This is part of our continuing series of accounts by readers of how they shed the illusions of liberalism and became race realists.
My mother says the book is always better than the movie. She reads a lot, and not syrupy romance novels or lackluster detective fiction. Her favorites are the classics: Jane Eyre, Wuthering Heights, The Lord of the Rings, A Christmas Carol, etc. Growing up, these were the stories I heard about, and I could find their dented spines lining the bookshelf. Even at a young age, I understood, on a visceral level, that beauty came from Europeans. The ladies of Renoir. The writings of Chesterton. The music of Holst. These were the building blocks in the foundation of my understanding of culture.
My high school experience was minimally racially diverse. One could say, and many have, that I was sheltered and naïve. But I see it as blessed. I was able to love and grow in my own culture fully without guilt or confusion. During the few encounters I had with nonwhites, which were primarily with blacks, I felt uncomfortable, as if I was talking to someone I did not and could not understand. I didn’t have words for it then, but what I was feeling was the gap of commonality between two distinctly different peoples.
The true barrage against my sensibilities began in college, where it was popular to be politically correct and posture against those pesky “conservatives.” The authors and artists I loved were now questioned ruthlessly, and, didn’t you know, Shakespeare was gay! My university, again, was not endowed with the gift that is racial diversity, although they have since dedicated themselves to purging this stain from their campus. I avoided the athletes in general, who for an inexplicable reason seemed to be more diverse than other groups on campus, and the few blacks that I interacted with were friendly. One in particular, being a part of a small group of comedians on campus, even described himself as the “only chocolate chip in the cookie.”
One Halloween season, each shift at the coffee shop I worked at dressed up as a different theme, and mine decided to be ninjas. My college’s new diversity staff, seeing our outfits, promptly reprimanded us. Our coverings were clearly a slap in the face of the Muslim students in our midst. Mind you, this was a Christian university. As the shift lead, I was about to share a few heated words with this kind Enlightenment Guru, but the manager of the coffee shop stopped me and said we needed to comply. I lost faith in my university that day. To declare homemade ninja outfits as culturally offensive was utter insanity. I just couldn’t take my higher education seriously after that.
My then-boyfriend, now spouse, and I talked a lot about this topic. We shared experiences and conclusions. But I still didn’t want to swallow that the points of view found on American Renaissance and Counter-Currents were correct. I hoped these websites were overstating things and that the races could still get along.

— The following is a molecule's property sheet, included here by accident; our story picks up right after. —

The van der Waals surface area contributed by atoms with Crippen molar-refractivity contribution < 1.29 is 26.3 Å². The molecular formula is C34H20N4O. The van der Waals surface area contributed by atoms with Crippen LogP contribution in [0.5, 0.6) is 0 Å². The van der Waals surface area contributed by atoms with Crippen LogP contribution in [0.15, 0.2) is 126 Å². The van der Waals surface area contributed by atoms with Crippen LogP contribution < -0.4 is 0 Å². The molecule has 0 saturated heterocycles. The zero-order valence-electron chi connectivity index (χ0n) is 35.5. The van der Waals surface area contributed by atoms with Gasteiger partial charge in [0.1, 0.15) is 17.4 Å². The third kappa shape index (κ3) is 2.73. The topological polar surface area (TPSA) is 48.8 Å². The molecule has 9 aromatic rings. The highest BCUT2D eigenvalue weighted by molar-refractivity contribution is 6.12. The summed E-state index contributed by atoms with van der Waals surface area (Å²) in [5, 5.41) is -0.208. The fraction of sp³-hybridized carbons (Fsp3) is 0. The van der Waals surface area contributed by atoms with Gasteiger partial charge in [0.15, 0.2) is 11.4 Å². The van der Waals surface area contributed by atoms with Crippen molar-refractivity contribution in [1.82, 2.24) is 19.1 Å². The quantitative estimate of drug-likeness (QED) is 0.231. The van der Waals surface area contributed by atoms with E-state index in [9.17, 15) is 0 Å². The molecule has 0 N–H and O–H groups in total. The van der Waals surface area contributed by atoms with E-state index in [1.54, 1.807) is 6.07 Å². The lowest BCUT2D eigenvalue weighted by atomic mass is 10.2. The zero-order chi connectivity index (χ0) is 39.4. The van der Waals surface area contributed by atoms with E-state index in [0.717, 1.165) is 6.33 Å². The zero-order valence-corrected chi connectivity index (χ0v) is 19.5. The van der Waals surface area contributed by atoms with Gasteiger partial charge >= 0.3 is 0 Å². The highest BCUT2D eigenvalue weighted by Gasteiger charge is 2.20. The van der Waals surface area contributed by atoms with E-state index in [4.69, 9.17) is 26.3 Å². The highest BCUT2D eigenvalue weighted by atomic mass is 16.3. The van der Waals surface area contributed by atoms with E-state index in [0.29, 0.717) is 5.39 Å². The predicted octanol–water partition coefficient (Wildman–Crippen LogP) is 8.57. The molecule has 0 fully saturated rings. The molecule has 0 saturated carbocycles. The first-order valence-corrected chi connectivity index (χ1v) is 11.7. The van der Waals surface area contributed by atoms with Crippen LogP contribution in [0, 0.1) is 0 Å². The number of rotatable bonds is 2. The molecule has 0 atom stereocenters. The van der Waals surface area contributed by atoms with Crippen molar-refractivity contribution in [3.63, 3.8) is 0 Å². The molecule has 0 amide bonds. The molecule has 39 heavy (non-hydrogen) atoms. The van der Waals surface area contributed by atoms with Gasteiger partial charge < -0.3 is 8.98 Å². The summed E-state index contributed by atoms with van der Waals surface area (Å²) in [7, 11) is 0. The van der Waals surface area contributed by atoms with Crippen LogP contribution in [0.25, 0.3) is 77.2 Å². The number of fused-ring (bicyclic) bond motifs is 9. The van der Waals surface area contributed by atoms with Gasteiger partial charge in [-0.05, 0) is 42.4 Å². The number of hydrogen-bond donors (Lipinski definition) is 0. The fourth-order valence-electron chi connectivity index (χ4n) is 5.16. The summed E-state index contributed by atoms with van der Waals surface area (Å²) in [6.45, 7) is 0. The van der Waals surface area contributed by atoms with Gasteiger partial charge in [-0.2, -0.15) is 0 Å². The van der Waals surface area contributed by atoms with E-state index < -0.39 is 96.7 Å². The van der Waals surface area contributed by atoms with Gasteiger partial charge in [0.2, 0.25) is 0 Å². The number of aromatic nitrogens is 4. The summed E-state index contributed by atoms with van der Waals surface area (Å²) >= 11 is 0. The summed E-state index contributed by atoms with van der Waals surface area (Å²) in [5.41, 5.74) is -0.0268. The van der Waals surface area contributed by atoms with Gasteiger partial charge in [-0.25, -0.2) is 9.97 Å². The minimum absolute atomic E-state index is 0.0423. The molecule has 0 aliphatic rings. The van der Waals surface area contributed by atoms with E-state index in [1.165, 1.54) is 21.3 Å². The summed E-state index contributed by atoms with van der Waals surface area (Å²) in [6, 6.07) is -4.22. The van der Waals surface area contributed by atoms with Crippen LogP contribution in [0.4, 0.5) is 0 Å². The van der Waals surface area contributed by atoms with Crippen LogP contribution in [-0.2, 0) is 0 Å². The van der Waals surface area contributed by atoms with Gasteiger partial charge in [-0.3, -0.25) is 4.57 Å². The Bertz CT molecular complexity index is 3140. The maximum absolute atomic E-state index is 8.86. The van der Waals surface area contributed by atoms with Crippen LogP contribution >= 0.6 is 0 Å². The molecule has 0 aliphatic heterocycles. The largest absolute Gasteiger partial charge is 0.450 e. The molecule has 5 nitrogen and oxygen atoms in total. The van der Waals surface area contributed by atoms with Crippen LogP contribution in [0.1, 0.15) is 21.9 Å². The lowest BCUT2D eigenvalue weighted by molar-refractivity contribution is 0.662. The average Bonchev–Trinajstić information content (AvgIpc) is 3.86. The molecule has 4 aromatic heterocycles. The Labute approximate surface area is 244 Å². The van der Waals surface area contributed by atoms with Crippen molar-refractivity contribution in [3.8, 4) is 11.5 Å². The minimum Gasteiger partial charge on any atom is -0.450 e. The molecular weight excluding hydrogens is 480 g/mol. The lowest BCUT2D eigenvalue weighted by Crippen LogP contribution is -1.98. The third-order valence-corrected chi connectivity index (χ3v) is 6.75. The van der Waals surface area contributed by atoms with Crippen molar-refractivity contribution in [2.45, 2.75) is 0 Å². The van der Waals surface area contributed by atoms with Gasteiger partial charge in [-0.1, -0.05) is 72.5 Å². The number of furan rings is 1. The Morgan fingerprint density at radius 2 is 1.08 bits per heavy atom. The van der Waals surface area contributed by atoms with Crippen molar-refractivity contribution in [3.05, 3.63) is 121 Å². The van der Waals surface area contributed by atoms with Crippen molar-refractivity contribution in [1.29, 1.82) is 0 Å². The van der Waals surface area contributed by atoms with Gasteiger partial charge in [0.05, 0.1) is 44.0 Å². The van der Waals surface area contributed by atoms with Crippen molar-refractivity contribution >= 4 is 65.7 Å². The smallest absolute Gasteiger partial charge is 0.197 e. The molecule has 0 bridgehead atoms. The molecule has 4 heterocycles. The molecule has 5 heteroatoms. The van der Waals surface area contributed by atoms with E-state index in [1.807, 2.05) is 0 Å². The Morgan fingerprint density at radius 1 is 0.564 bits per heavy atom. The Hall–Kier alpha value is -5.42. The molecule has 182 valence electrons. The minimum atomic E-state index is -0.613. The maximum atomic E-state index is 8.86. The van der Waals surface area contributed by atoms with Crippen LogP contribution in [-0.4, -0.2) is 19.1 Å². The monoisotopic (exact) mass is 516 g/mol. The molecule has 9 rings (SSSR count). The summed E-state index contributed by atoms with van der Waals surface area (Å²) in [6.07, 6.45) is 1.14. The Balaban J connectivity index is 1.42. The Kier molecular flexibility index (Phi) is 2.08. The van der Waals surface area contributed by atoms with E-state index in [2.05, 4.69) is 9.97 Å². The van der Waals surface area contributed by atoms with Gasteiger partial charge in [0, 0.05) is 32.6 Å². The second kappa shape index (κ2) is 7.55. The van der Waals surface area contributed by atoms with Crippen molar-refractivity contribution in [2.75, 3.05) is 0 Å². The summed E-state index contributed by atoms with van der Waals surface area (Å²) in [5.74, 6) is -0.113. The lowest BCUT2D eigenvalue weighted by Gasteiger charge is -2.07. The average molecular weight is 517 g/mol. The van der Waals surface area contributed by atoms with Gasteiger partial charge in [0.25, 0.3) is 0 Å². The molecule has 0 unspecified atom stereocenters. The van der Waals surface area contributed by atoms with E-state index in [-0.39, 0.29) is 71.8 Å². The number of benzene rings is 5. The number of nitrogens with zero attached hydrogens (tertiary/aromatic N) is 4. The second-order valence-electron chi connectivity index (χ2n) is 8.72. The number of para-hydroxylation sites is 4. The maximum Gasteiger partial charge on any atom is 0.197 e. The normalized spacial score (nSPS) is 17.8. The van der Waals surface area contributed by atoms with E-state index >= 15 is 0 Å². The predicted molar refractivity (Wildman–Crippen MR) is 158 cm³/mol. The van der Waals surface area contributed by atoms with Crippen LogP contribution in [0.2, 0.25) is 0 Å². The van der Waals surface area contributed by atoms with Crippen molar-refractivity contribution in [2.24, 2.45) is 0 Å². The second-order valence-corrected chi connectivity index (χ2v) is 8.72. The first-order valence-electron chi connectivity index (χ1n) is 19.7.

After college, I taught English. I only made it one year. My students were a mix of Mexican, white, and mulatto. They didn’t appreciate my expectations for having work completed or being able to read. I didn’t appreciate the complete lack of support from the staff. The content I was given to teach was preset, for the most part, and where I was to be teaching the evil of apartheid, I instead taught the history of the Boers and the Zulu. I’m surprised I wasn’t fired.
But there was one conversation that illustrates a larger problem — that being the refusal of white people to acknowledge the reality of race. A younger mulatto male staff assistant, who often talked about his personal problems to other staffers, was one day complaining about his inability to make decisions. I commented, before thinking, that it was perhaps his racial divide that left him not knowing which course to take. A darker black staffer, also young, immediately started laughing, and the lighter skinned mulatto just looked at me, smiled, and said, “You might be right.” I don’t recommend shooting your mouth off in this manner, and I’m again thankful my coworkers were so laid back. I doubt it would go over so well now. But it solidified a truth for me: Each race has a different identity. Mixing those identities can cause incredible pain and confusion. Ignoring those identities is living a lie.
My story isn’t raucous or earth-shattering. I share it mostly to give hope and impart a lesson that I am now endeavoring to fulfill: Take care with your children. Show them beautiful art. Listen to beautiful music. Read beautiful stories. I did not have a parent teaching me about bone density or rates of aggression. I had Jupiter playing on repeat and paintings of Sargent in my diary. And that was enough.
If you have a story about how you became racially aware, we’d like to hear it. If it is well written and compelling, we will publish it. Use a pen name, stay under 1,200 words, and send it to us here.
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Author: Carolyn Delicieuse
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